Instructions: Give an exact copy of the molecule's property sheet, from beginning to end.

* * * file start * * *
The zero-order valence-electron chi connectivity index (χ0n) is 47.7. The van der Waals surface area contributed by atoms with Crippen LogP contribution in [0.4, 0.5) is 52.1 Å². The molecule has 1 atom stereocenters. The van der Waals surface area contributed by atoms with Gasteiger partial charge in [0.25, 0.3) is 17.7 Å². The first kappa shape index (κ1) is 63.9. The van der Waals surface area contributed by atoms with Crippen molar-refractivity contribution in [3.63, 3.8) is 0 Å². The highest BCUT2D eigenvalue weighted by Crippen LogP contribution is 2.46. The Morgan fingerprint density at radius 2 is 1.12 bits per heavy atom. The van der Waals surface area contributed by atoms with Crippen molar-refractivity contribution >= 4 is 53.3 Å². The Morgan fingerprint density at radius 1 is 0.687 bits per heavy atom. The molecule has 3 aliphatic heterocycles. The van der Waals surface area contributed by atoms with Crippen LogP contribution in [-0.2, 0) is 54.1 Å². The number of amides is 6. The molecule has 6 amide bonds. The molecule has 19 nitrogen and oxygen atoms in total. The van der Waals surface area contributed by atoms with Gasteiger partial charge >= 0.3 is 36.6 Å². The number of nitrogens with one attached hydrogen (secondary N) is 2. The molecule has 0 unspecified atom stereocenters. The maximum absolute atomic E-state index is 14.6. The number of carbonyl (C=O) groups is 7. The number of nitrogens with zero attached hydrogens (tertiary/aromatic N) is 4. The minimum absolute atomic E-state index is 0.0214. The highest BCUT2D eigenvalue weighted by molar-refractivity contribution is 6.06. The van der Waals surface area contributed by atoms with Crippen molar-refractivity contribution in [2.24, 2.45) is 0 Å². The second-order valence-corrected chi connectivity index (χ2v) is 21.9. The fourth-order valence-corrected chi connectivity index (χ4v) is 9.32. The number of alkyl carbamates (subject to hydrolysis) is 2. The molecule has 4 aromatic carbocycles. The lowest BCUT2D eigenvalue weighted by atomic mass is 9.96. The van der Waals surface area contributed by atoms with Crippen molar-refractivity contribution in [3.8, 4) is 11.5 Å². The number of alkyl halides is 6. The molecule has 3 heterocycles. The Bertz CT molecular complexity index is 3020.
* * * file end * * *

The zero-order valence-electron chi connectivity index (χ0n) is 47.7. The van der Waals surface area contributed by atoms with Crippen LogP contribution in [0.4, 0.5) is 52.1 Å². The molecule has 1 atom stereocenters. The van der Waals surface area contributed by atoms with Gasteiger partial charge in [0.25, 0.3) is 17.7 Å². The first kappa shape index (κ1) is 63.9. The van der Waals surface area contributed by atoms with Crippen molar-refractivity contribution in [3.63, 3.8) is 0 Å². The highest BCUT2D eigenvalue weighted by Crippen LogP contribution is 2.46. The Morgan fingerprint density at radius 2 is 1.12 bits per heavy atom. The van der Waals surface area contributed by atoms with Crippen molar-refractivity contribution >= 4 is 53.3 Å². The Morgan fingerprint density at radius 1 is 0.687 bits per heavy atom. The molecule has 3 aliphatic heterocycles. The van der Waals surface area contributed by atoms with Crippen LogP contribution in [-0.2, 0) is 54.1 Å². The number of amides is 6. The molecule has 6 amide bonds. The molecule has 19 nitrogen and oxygen atoms in total. The van der Waals surface area contributed by atoms with Gasteiger partial charge >= 0.3 is 36.6 Å². The number of nitrogens with one attached hydrogen (secondary N) is 2. The molecule has 0 unspecified atom stereocenters. The maximum absolute atomic E-state index is 14.6. The number of carbonyl (C=O) groups is 7. The number of nitrogens with zero attached hydrogens (tertiary/aromatic N) is 4. The minimum absolute atomic E-state index is 0.0214. The highest BCUT2D eigenvalue weighted by molar-refractivity contribution is 6.06. The van der Waals surface area contributed by atoms with Crippen molar-refractivity contribution in [2.24, 2.45) is 0 Å². The second-order valence-corrected chi connectivity index (χ2v) is 21.9. The fourth-order valence-corrected chi connectivity index (χ4v) is 9.32. The number of alkyl carbamates (subject to hydrolysis) is 2. The molecule has 4 aromatic carbocycles. The lowest BCUT2D eigenvalue weighted by atomic mass is 9.96. The van der Waals surface area contributed by atoms with Crippen molar-refractivity contribution in [3.8, 4) is 11.5 Å². The number of alkyl halides is 6. The molecule has 3 heterocycles. The Bertz CT molecular complexity index is 3020.